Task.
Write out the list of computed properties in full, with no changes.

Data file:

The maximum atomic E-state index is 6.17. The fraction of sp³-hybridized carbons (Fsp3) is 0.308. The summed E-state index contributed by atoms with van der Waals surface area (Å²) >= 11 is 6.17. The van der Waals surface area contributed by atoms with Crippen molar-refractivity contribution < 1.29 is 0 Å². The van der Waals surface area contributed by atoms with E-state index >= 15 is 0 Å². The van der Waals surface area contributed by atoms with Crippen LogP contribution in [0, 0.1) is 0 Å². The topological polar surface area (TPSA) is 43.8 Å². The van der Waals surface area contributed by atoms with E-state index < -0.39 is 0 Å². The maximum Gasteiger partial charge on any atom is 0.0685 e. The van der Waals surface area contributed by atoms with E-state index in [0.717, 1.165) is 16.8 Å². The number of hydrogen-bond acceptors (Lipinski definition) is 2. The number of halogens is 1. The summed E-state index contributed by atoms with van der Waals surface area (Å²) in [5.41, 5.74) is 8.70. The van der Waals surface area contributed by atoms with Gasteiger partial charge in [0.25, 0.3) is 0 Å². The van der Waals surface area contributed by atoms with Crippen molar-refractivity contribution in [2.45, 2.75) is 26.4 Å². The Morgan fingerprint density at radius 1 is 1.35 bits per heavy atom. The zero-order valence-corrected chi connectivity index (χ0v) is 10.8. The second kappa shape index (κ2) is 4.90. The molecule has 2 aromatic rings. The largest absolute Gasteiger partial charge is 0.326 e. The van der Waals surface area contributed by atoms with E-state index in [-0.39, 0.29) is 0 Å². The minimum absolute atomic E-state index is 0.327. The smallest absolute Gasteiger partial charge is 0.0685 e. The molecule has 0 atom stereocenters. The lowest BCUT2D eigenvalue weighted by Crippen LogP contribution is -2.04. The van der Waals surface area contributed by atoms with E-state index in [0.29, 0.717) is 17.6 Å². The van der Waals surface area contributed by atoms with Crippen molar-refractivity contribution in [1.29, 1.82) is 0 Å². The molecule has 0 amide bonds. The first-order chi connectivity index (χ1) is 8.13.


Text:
The maximum atomic E-state index is 6.17. The fraction of sp³-hybridized carbons (Fsp3) is 0.308. The summed E-state index contributed by atoms with van der Waals surface area (Å²) >= 11 is 6.17. The van der Waals surface area contributed by atoms with Crippen molar-refractivity contribution < 1.29 is 0 Å². The van der Waals surface area contributed by atoms with E-state index >= 15 is 0 Å². The van der Waals surface area contributed by atoms with Crippen LogP contribution in [0, 0.1) is 0 Å². The topological polar surface area (TPSA) is 43.8 Å². The van der Waals surface area contributed by atoms with E-state index < -0.39 is 0 Å². The maximum Gasteiger partial charge on any atom is 0.0685 e. The van der Waals surface area contributed by atoms with E-state index in [0.717, 1.165) is 16.8 Å². The number of hydrogen-bond acceptors (Lipinski definition) is 2. The number of halogens is 1. The summed E-state index contributed by atoms with van der Waals surface area (Å²) in [5.41, 5.74) is 8.70. The van der Waals surface area contributed by atoms with Gasteiger partial charge in [0.25, 0.3) is 0 Å². The van der Waals surface area contributed by atoms with Crippen molar-refractivity contribution in [2.45, 2.75) is 26.4 Å². The Morgan fingerprint density at radius 1 is 1.35 bits per heavy atom. The zero-order valence-corrected chi connectivity index (χ0v) is 10.8. The second kappa shape index (κ2) is 4.90. The molecule has 2 aromatic rings. The largest absolute Gasteiger partial charge is 0.326 e. The van der Waals surface area contributed by atoms with E-state index in [-0.39, 0.29) is 0 Å². The minimum absolute atomic E-state index is 0.327. The smallest absolute Gasteiger partial charge is 0.0685 e. The molecule has 0 atom stereocenters. The lowest BCUT2D eigenvalue weighted by Crippen LogP contribution is -2.04. The van der Waals surface area contributed by atoms with E-state index in [0.29, 0.717) is 17.6 Å². The van der Waals surface area contributed by atoms with Crippen molar-refractivity contribution in [1.29, 1.82) is 0 Å². The molecule has 0 amide bonds. The first-order chi connectivity index (χ1) is 8.13.